The results of the Business Health Index show small, but positive improvements for Small and Medium Enterprise. An increase from0.35 in April to 0.46 in October this year indicates an air of optimism for UK business owners. Data from the Office for National Statistics shows an increase of 0.5 percent in GDP during the quarter ending September 2011. However, more needs to be done for UK SMEs, as a profit was shown by just 27 percent of businesses surveyed.
A fifth of the 417 respondents consider a cut in Corporation Tax the most effective measure which could be implemented by the government. The Business Health Index uses a number of factors to determine business health, including levels of bad debt, arrears of tax, profit and turnover. The index level for invoice finance users increased significantly from 0.62 to 2.24 in October 2011.
Recruitment has shown a slight improvement, with 32 percent taking on new staff during the last six months. Businesses making workforce reductions has reduced by four percent, down to 27 percent. However, although the data shows real positivity for many SMEs, only 27 percent of businesses surveyed increased profits during the months April to October. Levels of bad debt are causing problems for 38 percent of respondents, while 77 percent report increasing operational costs.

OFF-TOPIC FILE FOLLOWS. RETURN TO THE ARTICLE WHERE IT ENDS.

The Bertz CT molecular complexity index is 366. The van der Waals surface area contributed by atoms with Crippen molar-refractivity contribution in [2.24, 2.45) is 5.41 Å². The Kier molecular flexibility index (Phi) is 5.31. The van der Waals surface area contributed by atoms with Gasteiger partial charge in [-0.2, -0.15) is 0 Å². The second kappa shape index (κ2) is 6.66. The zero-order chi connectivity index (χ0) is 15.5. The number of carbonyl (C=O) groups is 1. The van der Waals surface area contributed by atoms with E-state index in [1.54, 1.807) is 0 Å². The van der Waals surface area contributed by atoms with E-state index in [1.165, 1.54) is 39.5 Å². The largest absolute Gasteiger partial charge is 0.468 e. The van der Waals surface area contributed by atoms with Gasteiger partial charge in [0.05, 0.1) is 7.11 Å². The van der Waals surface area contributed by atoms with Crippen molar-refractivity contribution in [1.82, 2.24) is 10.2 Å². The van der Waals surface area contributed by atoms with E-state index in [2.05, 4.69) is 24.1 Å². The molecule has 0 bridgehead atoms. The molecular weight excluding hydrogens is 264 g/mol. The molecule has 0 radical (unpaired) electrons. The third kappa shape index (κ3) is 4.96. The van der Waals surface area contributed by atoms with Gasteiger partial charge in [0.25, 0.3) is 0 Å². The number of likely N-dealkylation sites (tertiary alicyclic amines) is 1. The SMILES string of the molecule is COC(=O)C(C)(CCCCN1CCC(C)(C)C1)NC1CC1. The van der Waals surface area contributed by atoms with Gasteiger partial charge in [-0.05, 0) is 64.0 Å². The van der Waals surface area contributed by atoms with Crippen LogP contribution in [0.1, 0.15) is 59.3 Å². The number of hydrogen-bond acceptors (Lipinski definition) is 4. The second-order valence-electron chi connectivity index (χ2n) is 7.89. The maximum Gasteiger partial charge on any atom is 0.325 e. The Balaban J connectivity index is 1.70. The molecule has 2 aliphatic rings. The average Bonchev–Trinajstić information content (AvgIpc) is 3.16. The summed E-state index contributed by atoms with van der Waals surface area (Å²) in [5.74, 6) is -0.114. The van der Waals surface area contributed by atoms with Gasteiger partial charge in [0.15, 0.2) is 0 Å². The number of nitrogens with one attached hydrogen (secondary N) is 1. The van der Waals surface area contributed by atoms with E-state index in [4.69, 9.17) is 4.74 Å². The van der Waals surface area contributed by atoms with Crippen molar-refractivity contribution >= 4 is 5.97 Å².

The biggest concern for 38 percent of respondents is the creation of new business, and managing cash flow in a difficult economy is a concern for 17 percent. The results of the Business Health Index and increasing recruitment levels are positive indications for SMEs, although caution is still being used by many.
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